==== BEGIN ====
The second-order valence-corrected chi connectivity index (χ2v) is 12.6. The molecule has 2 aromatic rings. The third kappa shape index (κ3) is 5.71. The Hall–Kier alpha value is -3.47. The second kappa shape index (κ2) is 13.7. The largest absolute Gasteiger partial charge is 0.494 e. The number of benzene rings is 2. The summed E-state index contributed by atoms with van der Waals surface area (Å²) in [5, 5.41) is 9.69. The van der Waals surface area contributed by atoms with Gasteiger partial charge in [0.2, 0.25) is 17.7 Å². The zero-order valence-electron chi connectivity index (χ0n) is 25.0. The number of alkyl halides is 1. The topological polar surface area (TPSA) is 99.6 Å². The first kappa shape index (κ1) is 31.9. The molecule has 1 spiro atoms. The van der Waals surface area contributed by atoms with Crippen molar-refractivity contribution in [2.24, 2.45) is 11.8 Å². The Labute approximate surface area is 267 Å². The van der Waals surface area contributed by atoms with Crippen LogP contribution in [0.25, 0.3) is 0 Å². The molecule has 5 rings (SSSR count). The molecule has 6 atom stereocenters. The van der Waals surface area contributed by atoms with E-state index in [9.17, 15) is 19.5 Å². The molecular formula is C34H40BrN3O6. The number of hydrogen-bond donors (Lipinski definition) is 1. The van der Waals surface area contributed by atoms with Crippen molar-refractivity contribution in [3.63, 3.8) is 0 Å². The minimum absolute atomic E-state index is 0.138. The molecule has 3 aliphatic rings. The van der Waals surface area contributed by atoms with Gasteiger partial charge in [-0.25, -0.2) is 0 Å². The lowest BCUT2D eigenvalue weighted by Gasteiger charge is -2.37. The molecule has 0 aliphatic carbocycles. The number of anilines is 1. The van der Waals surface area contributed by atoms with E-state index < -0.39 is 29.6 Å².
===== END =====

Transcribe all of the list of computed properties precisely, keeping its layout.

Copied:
The second-order valence-corrected chi connectivity index (χ2v) is 12.6. The molecule has 2 aromatic rings. The third kappa shape index (κ3) is 5.71. The Hall–Kier alpha value is -3.47. The second kappa shape index (κ2) is 13.7. The largest absolute Gasteiger partial charge is 0.494 e. The number of benzene rings is 2. The summed E-state index contributed by atoms with van der Waals surface area (Å²) in [5, 5.41) is 9.69. The van der Waals surface area contributed by atoms with Gasteiger partial charge in [0.2, 0.25) is 17.7 Å². The zero-order valence-electron chi connectivity index (χ0n) is 25.0. The number of alkyl halides is 1. The topological polar surface area (TPSA) is 99.6 Å². The first kappa shape index (κ1) is 31.9. The molecule has 1 spiro atoms. The van der Waals surface area contributed by atoms with Crippen molar-refractivity contribution in [2.24, 2.45) is 11.8 Å². The Labute approximate surface area is 267 Å². The van der Waals surface area contributed by atoms with Crippen LogP contribution in [0.25, 0.3) is 0 Å². The molecule has 5 rings (SSSR count). The molecule has 6 atom stereocenters. The van der Waals surface area contributed by atoms with E-state index in [9.17, 15) is 19.5 Å². The molecular formula is C34H40BrN3O6. The number of hydrogen-bond donors (Lipinski definition) is 1. The van der Waals surface area contributed by atoms with Crippen molar-refractivity contribution in [3.63, 3.8) is 0 Å². The minimum absolute atomic E-state index is 0.138. The molecule has 3 aliphatic rings. The van der Waals surface area contributed by atoms with Gasteiger partial charge in [-0.25, -0.2) is 0 Å². The lowest BCUT2D eigenvalue weighted by Gasteiger charge is -2.37. The molecule has 0 aliphatic carbocycles. The number of anilines is 1. The van der Waals surface area contributed by atoms with E-state index < -0.39 is 29.6 Å².